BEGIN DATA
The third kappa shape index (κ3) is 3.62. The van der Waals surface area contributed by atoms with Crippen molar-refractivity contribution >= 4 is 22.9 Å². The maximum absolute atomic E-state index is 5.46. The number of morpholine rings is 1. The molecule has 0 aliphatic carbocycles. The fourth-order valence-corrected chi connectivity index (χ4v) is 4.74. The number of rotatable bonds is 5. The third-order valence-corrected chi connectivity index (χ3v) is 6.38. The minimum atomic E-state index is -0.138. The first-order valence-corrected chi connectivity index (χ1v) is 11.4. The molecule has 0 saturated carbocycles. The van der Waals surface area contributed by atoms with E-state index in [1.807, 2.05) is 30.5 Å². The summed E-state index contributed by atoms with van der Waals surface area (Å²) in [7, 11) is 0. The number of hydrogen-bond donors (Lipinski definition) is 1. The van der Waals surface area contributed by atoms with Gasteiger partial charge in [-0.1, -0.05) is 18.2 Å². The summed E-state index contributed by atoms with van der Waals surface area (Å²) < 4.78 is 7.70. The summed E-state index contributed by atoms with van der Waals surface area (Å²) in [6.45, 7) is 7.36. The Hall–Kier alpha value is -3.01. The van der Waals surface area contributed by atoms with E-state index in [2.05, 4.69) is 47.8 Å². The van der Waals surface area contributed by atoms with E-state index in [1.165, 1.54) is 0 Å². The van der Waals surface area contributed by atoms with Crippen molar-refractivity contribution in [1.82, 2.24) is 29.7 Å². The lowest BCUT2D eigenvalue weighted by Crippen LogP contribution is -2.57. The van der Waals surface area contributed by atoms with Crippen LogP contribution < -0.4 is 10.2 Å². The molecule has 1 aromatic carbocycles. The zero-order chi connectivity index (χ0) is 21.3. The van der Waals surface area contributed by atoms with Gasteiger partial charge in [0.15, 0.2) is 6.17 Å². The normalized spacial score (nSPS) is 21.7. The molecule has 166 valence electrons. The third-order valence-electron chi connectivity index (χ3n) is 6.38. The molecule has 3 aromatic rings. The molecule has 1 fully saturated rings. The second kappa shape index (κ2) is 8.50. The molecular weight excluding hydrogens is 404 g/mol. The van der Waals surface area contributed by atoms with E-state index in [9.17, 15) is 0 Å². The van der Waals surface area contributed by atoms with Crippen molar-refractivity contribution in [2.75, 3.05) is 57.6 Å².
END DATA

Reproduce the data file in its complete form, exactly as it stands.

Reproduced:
The third kappa shape index (κ3) is 3.62. The van der Waals surface area contributed by atoms with Crippen molar-refractivity contribution >= 4 is 22.9 Å². The maximum absolute atomic E-state index is 5.46. The number of morpholine rings is 1. The molecule has 0 aliphatic carbocycles. The fourth-order valence-corrected chi connectivity index (χ4v) is 4.74. The number of rotatable bonds is 5. The third-order valence-corrected chi connectivity index (χ3v) is 6.38. The minimum atomic E-state index is -0.138. The first-order valence-corrected chi connectivity index (χ1v) is 11.4. The molecule has 0 saturated carbocycles. The van der Waals surface area contributed by atoms with E-state index in [1.807, 2.05) is 30.5 Å². The summed E-state index contributed by atoms with van der Waals surface area (Å²) in [7, 11) is 0. The number of hydrogen-bond donors (Lipinski definition) is 1. The van der Waals surface area contributed by atoms with Gasteiger partial charge in [-0.1, -0.05) is 18.2 Å². The summed E-state index contributed by atoms with van der Waals surface area (Å²) < 4.78 is 7.70. The summed E-state index contributed by atoms with van der Waals surface area (Å²) in [6.45, 7) is 7.36. The Hall–Kier alpha value is -3.01. The van der Waals surface area contributed by atoms with E-state index in [2.05, 4.69) is 47.8 Å². The van der Waals surface area contributed by atoms with E-state index in [1.165, 1.54) is 0 Å². The van der Waals surface area contributed by atoms with Crippen molar-refractivity contribution in [1.82, 2.24) is 29.7 Å². The lowest BCUT2D eigenvalue weighted by Crippen LogP contribution is -2.57. The van der Waals surface area contributed by atoms with Crippen LogP contribution < -0.4 is 10.2 Å². The molecule has 1 aromatic carbocycles. The zero-order chi connectivity index (χ0) is 21.3. The van der Waals surface area contributed by atoms with Gasteiger partial charge in [0.15, 0.2) is 6.17 Å². The normalized spacial score (nSPS) is 21.7. The molecule has 166 valence electrons. The third-order valence-electron chi connectivity index (χ3n) is 6.38. The molecule has 3 aromatic rings. The molecule has 1 fully saturated rings. The second kappa shape index (κ2) is 8.50. The molecular weight excluding hydrogens is 404 g/mol. The van der Waals surface area contributed by atoms with E-state index in [9.17, 15) is 0 Å². The van der Waals surface area contributed by atoms with Crippen molar-refractivity contribution in [2.75, 3.05) is 57.6 Å².